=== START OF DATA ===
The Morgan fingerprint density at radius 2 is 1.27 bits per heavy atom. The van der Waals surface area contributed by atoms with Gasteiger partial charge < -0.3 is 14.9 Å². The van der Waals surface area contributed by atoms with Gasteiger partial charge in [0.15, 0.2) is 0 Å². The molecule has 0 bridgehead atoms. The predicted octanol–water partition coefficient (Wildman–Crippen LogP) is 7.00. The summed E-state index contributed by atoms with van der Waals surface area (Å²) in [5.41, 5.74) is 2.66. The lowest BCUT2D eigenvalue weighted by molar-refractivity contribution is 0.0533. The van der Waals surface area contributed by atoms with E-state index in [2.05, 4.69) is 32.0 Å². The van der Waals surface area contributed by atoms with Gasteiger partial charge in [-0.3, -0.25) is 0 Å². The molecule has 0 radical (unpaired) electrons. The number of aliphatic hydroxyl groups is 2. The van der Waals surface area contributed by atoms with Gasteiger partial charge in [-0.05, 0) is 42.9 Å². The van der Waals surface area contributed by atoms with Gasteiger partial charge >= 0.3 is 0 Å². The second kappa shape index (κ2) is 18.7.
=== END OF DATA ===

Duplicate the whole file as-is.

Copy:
The Morgan fingerprint density at radius 2 is 1.27 bits per heavy atom. The van der Waals surface area contributed by atoms with Gasteiger partial charge < -0.3 is 14.9 Å². The van der Waals surface area contributed by atoms with Gasteiger partial charge in [0.15, 0.2) is 0 Å². The molecule has 0 bridgehead atoms. The predicted octanol–water partition coefficient (Wildman–Crippen LogP) is 7.00. The summed E-state index contributed by atoms with van der Waals surface area (Å²) in [5.41, 5.74) is 2.66. The lowest BCUT2D eigenvalue weighted by molar-refractivity contribution is 0.0533. The van der Waals surface area contributed by atoms with E-state index in [2.05, 4.69) is 32.0 Å². The van der Waals surface area contributed by atoms with Gasteiger partial charge in [-0.3, -0.25) is 0 Å². The molecule has 0 radical (unpaired) electrons. The number of aliphatic hydroxyl groups is 2. The van der Waals surface area contributed by atoms with Gasteiger partial charge in [-0.05, 0) is 42.9 Å². The van der Waals surface area contributed by atoms with Gasteiger partial charge >= 0.3 is 0 Å². The second kappa shape index (κ2) is 18.7.